This South Charleston nonprofit is feeding hungry people and helping addicts get back on their feet—all while serving up really good food.
Here is the church. Here is the steeple. Open the doors, and see charmingly mismatched tables and chairs, a coffee bar, and a cafeteria-style buffet line serving up hearty dishes made from locally grown produce and locally raised meat.
Oh, and see all the people? In the back, there’s a long table of white-haired ladies, chatting and catching up. At another table sit two businessmen having a meeting. At another, a husband and wife enjoy lunch together. See how everyone’s eating the same thing? There’s no menu here—just a set meal that changes daily.
There’s one thing you can’t see: Some of these people might not have paid for their food.
This is Cafe Appalachia, a nonprofit, pay-what-you-want restaurant located in a former Methodist church in South Charleston. It’s a project of Pollen8, an organization meant to help people struggling with addiction throughout their recovery. How does a cafe fit into that mission? Well, in addition to providing hungry people with great food—regardless of their ability to pay—Cafe Appalachia is also providing job training to one of the area’s most vulnerable populations: women struggling with addiction.
Pollen8 partners with Recovery Point of Charleston, a rehab facility that requires residents to get jobs during their last three months. Employees start working in Pollen8’s agriculture program, which grows food for the cafe. “I think it’s healing to dig in the dirt,” says Pollen8 and Cafe Appalachia founder Cheryl Laws.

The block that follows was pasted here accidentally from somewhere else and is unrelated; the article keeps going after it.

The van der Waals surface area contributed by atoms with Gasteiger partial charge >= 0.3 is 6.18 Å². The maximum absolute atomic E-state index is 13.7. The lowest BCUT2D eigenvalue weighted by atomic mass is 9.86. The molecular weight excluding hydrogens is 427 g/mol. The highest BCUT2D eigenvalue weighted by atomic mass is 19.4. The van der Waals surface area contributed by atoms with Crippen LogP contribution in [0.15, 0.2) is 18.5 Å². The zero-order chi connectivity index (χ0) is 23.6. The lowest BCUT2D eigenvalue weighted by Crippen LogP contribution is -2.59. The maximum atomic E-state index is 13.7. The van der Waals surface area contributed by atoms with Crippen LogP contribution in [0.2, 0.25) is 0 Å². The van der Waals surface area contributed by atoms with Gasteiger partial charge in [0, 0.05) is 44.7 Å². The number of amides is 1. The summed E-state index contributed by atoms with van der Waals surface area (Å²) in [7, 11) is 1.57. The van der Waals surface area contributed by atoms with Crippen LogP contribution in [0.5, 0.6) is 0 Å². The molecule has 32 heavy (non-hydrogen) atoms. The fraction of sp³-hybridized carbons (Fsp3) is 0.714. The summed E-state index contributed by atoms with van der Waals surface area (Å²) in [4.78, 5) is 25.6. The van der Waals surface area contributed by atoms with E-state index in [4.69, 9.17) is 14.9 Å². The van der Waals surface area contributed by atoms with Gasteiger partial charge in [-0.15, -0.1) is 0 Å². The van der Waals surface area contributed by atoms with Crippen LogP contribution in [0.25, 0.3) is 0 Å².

Laws hopes Cafe Appalachia will eventually be self-sustaining, growing all its own produce on an off-site farm property and in the raised beds and greenhouse on a grassy plot next to the restaurant. Some of these fruits and vegetables will be served fresh, while the ugly ones will be canned for later use. She hopes the restaurant will eventually raise its own livestock, too. Cafe Appalachia is already raising chickens to provide both eggs and meat.
After some weeks on the farm, employees transition into the restaurant. This gives the women interviewing and job experience, not to mention a food handler’s card. Employees also meet regularly with Pollen8’s staff psychologist—but Laws says just interacting with customers is its own kind of therapy for addicts who have been shut off from wider society. “People talk to them, and they get social skills again,” Laws says.
Cafe Appalachia has no religious affiliation, but Laws says the restaurant does have some relation to the building’s original tenant. “We’re a space that offers grace to people,” she says.
Photographed by Carla Witt Ford